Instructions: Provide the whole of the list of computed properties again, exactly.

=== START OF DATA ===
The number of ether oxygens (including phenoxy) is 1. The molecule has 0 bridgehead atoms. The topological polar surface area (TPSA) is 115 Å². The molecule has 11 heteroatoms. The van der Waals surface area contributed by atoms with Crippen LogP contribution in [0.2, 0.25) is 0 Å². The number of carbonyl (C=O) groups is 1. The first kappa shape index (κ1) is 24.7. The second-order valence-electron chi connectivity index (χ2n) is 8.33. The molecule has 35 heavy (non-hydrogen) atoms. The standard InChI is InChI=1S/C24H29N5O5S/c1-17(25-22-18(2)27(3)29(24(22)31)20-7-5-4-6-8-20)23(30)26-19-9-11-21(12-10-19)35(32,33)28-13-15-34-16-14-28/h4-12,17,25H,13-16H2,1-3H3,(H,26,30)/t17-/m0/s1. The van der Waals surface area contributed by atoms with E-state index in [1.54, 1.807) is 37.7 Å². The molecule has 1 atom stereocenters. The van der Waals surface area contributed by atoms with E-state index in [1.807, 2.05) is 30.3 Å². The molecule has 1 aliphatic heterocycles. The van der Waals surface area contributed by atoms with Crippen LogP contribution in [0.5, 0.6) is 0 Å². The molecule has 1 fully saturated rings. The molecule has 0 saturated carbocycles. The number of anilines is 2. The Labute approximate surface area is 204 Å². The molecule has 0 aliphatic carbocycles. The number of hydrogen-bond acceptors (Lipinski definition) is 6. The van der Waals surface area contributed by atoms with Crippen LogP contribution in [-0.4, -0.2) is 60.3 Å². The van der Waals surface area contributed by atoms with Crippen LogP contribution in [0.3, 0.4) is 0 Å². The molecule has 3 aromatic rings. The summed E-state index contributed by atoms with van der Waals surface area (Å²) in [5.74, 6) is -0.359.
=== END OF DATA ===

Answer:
The number of ether oxygens (including phenoxy) is 1. The molecule has 0 bridgehead atoms. The topological polar surface area (TPSA) is 115 Å². The molecule has 11 heteroatoms. The van der Waals surface area contributed by atoms with Crippen LogP contribution in [0.2, 0.25) is 0 Å². The number of carbonyl (C=O) groups is 1. The first kappa shape index (κ1) is 24.7. The second-order valence-electron chi connectivity index (χ2n) is 8.33. The molecule has 35 heavy (non-hydrogen) atoms. The standard InChI is InChI=1S/C24H29N5O5S/c1-17(25-22-18(2)27(3)29(24(22)31)20-7-5-4-6-8-20)23(30)26-19-9-11-21(12-10-19)35(32,33)28-13-15-34-16-14-28/h4-12,17,25H,13-16H2,1-3H3,(H,26,30)/t17-/m0/s1. The van der Waals surface area contributed by atoms with E-state index in [1.54, 1.807) is 37.7 Å². The molecule has 1 atom stereocenters. The van der Waals surface area contributed by atoms with E-state index in [1.807, 2.05) is 30.3 Å². The molecule has 1 aliphatic heterocycles. The van der Waals surface area contributed by atoms with Crippen LogP contribution in [0.5, 0.6) is 0 Å². The molecule has 1 fully saturated rings. The molecule has 0 saturated carbocycles. The number of anilines is 2. The Labute approximate surface area is 204 Å². The molecule has 0 aliphatic carbocycles. The number of hydrogen-bond acceptors (Lipinski definition) is 6. The van der Waals surface area contributed by atoms with Crippen LogP contribution in [-0.4, -0.2) is 60.3 Å². The van der Waals surface area contributed by atoms with Crippen LogP contribution in [0.3, 0.4) is 0 Å². The molecule has 3 aromatic rings. The summed E-state index contributed by atoms with van der Waals surface area (Å²) in [5.74, 6) is -0.359.